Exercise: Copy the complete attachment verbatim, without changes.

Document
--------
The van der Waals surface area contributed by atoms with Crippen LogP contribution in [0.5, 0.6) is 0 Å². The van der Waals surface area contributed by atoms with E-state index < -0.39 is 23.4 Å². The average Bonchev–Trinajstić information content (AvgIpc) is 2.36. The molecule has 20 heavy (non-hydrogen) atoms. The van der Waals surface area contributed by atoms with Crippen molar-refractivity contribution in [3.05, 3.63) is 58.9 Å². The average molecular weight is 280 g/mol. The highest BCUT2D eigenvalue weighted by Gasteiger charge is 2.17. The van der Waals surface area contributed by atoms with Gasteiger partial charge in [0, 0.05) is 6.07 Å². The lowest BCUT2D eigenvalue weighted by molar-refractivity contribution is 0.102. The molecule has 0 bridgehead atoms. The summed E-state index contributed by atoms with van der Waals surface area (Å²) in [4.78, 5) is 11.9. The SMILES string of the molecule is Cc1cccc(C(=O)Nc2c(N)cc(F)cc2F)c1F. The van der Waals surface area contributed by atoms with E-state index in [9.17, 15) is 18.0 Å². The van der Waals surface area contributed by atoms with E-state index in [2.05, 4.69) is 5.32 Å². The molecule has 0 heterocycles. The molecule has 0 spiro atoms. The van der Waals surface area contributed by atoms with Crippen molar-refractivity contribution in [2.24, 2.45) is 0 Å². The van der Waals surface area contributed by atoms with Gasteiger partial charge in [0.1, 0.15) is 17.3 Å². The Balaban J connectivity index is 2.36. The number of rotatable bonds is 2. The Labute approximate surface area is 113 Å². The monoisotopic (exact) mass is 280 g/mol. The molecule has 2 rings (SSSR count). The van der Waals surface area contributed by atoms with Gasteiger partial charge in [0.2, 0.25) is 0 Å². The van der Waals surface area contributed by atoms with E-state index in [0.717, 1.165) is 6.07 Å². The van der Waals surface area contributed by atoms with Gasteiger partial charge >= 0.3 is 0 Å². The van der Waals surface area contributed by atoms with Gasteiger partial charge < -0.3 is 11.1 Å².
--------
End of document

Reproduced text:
The van der Waals surface area contributed by atoms with Crippen LogP contribution in [0.5, 0.6) is 0 Å². The van der Waals surface area contributed by atoms with E-state index < -0.39 is 23.4 Å². The average Bonchev–Trinajstić information content (AvgIpc) is 2.36. The molecule has 20 heavy (non-hydrogen) atoms. The van der Waals surface area contributed by atoms with Crippen molar-refractivity contribution in [3.05, 3.63) is 58.9 Å². The average molecular weight is 280 g/mol. The highest BCUT2D eigenvalue weighted by Gasteiger charge is 2.17. The van der Waals surface area contributed by atoms with Gasteiger partial charge in [0, 0.05) is 6.07 Å². The lowest BCUT2D eigenvalue weighted by molar-refractivity contribution is 0.102. The molecule has 0 bridgehead atoms. The summed E-state index contributed by atoms with van der Waals surface area (Å²) in [4.78, 5) is 11.9. The SMILES string of the molecule is Cc1cccc(C(=O)Nc2c(N)cc(F)cc2F)c1F. The van der Waals surface area contributed by atoms with E-state index in [9.17, 15) is 18.0 Å². The van der Waals surface area contributed by atoms with E-state index in [2.05, 4.69) is 5.32 Å². The molecule has 0 heterocycles. The molecule has 0 spiro atoms. The van der Waals surface area contributed by atoms with Crippen molar-refractivity contribution in [2.24, 2.45) is 0 Å². The van der Waals surface area contributed by atoms with Gasteiger partial charge in [0.1, 0.15) is 17.3 Å². The Balaban J connectivity index is 2.36. The number of rotatable bonds is 2. The Labute approximate surface area is 113 Å². The monoisotopic (exact) mass is 280 g/mol. The molecule has 2 rings (SSSR count). The van der Waals surface area contributed by atoms with Gasteiger partial charge in [0.2, 0.25) is 0 Å². The van der Waals surface area contributed by atoms with E-state index in [0.717, 1.165) is 6.07 Å². The van der Waals surface area contributed by atoms with Gasteiger partial charge >= 0.3 is 0 Å². The van der Waals surface area contributed by atoms with Gasteiger partial charge < -0.3 is 11.1 Å².